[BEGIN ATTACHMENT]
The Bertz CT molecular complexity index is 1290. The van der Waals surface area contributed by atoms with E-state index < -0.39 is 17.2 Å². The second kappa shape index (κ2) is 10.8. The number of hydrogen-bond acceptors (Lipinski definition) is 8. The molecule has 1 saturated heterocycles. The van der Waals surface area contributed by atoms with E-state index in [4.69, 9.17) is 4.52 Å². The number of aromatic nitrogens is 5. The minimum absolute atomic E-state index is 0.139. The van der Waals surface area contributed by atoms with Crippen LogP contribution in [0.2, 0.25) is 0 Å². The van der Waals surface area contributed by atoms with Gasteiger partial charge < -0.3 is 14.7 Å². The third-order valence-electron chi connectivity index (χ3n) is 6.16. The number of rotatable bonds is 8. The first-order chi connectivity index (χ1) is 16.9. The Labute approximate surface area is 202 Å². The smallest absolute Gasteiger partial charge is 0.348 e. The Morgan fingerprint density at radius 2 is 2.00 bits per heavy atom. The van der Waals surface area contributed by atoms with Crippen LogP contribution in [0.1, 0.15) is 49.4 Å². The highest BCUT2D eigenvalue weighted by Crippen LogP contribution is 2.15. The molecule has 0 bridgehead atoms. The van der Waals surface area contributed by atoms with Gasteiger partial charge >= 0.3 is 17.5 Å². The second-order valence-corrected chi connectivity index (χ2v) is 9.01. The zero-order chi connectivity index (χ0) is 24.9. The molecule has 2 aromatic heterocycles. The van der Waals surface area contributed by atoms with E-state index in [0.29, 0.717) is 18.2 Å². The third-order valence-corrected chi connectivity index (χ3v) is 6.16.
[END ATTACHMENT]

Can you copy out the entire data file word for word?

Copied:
The Bertz CT molecular complexity index is 1290. The van der Waals surface area contributed by atoms with E-state index < -0.39 is 17.2 Å². The second kappa shape index (κ2) is 10.8. The number of hydrogen-bond acceptors (Lipinski definition) is 8. The molecule has 1 saturated heterocycles. The van der Waals surface area contributed by atoms with E-state index in [4.69, 9.17) is 4.52 Å². The number of aromatic nitrogens is 5. The minimum absolute atomic E-state index is 0.139. The van der Waals surface area contributed by atoms with Crippen LogP contribution in [0.2, 0.25) is 0 Å². The van der Waals surface area contributed by atoms with Gasteiger partial charge < -0.3 is 14.7 Å². The third-order valence-electron chi connectivity index (χ3n) is 6.16. The number of rotatable bonds is 8. The first-order chi connectivity index (χ1) is 16.9. The Labute approximate surface area is 202 Å². The smallest absolute Gasteiger partial charge is 0.348 e. The Morgan fingerprint density at radius 2 is 2.00 bits per heavy atom. The van der Waals surface area contributed by atoms with Crippen LogP contribution in [0.1, 0.15) is 49.4 Å². The highest BCUT2D eigenvalue weighted by Crippen LogP contribution is 2.15. The molecule has 0 bridgehead atoms. The van der Waals surface area contributed by atoms with Gasteiger partial charge >= 0.3 is 17.5 Å². The second-order valence-corrected chi connectivity index (χ2v) is 9.01. The zero-order chi connectivity index (χ0) is 24.9. The molecule has 2 aromatic heterocycles. The van der Waals surface area contributed by atoms with E-state index in [0.29, 0.717) is 18.2 Å². The third-order valence-corrected chi connectivity index (χ3v) is 6.16.